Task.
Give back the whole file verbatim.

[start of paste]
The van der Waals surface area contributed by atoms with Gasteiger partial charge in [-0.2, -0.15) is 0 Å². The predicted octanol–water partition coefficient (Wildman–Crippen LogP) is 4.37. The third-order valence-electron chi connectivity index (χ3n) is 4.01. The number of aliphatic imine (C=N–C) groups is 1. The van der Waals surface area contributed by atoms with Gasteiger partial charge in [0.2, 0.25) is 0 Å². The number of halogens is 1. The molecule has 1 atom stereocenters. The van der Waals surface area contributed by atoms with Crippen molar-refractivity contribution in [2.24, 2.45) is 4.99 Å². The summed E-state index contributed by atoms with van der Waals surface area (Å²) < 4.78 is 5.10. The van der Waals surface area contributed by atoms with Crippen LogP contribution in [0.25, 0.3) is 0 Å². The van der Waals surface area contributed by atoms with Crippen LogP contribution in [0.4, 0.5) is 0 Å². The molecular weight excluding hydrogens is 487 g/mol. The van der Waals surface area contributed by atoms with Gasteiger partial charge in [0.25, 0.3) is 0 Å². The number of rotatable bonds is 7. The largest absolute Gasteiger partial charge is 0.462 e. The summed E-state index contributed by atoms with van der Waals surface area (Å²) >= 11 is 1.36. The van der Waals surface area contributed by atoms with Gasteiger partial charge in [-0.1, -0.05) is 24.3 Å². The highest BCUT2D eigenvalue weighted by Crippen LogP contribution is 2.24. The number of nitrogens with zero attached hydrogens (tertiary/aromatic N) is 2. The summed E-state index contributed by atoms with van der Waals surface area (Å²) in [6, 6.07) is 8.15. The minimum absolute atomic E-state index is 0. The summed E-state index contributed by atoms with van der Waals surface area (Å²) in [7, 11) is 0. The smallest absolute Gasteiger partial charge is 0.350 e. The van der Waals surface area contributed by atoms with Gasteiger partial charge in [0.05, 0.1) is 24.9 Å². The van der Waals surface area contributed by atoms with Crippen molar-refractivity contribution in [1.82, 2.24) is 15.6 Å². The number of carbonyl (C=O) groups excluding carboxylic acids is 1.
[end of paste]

The van der Waals surface area contributed by atoms with Gasteiger partial charge in [-0.2, -0.15) is 0 Å². The predicted octanol–water partition coefficient (Wildman–Crippen LogP) is 4.37. The third-order valence-electron chi connectivity index (χ3n) is 4.01. The number of aliphatic imine (C=N–C) groups is 1. The van der Waals surface area contributed by atoms with Gasteiger partial charge in [0.2, 0.25) is 0 Å². The number of halogens is 1. The molecule has 1 atom stereocenters. The van der Waals surface area contributed by atoms with Crippen molar-refractivity contribution in [2.24, 2.45) is 4.99 Å². The summed E-state index contributed by atoms with van der Waals surface area (Å²) < 4.78 is 5.10. The van der Waals surface area contributed by atoms with Crippen LogP contribution in [0.25, 0.3) is 0 Å². The van der Waals surface area contributed by atoms with Crippen LogP contribution in [0.4, 0.5) is 0 Å². The molecular weight excluding hydrogens is 487 g/mol. The van der Waals surface area contributed by atoms with Gasteiger partial charge in [0.25, 0.3) is 0 Å². The number of rotatable bonds is 7. The largest absolute Gasteiger partial charge is 0.462 e. The summed E-state index contributed by atoms with van der Waals surface area (Å²) >= 11 is 1.36. The van der Waals surface area contributed by atoms with Gasteiger partial charge in [-0.1, -0.05) is 24.3 Å². The highest BCUT2D eigenvalue weighted by Crippen LogP contribution is 2.24. The number of nitrogens with zero attached hydrogens (tertiary/aromatic N) is 2. The summed E-state index contributed by atoms with van der Waals surface area (Å²) in [6, 6.07) is 8.15. The minimum absolute atomic E-state index is 0. The summed E-state index contributed by atoms with van der Waals surface area (Å²) in [7, 11) is 0. The smallest absolute Gasteiger partial charge is 0.350 e. The van der Waals surface area contributed by atoms with Gasteiger partial charge in [0.05, 0.1) is 24.9 Å². The van der Waals surface area contributed by atoms with Crippen molar-refractivity contribution in [1.82, 2.24) is 15.6 Å². The number of carbonyl (C=O) groups excluding carboxylic acids is 1.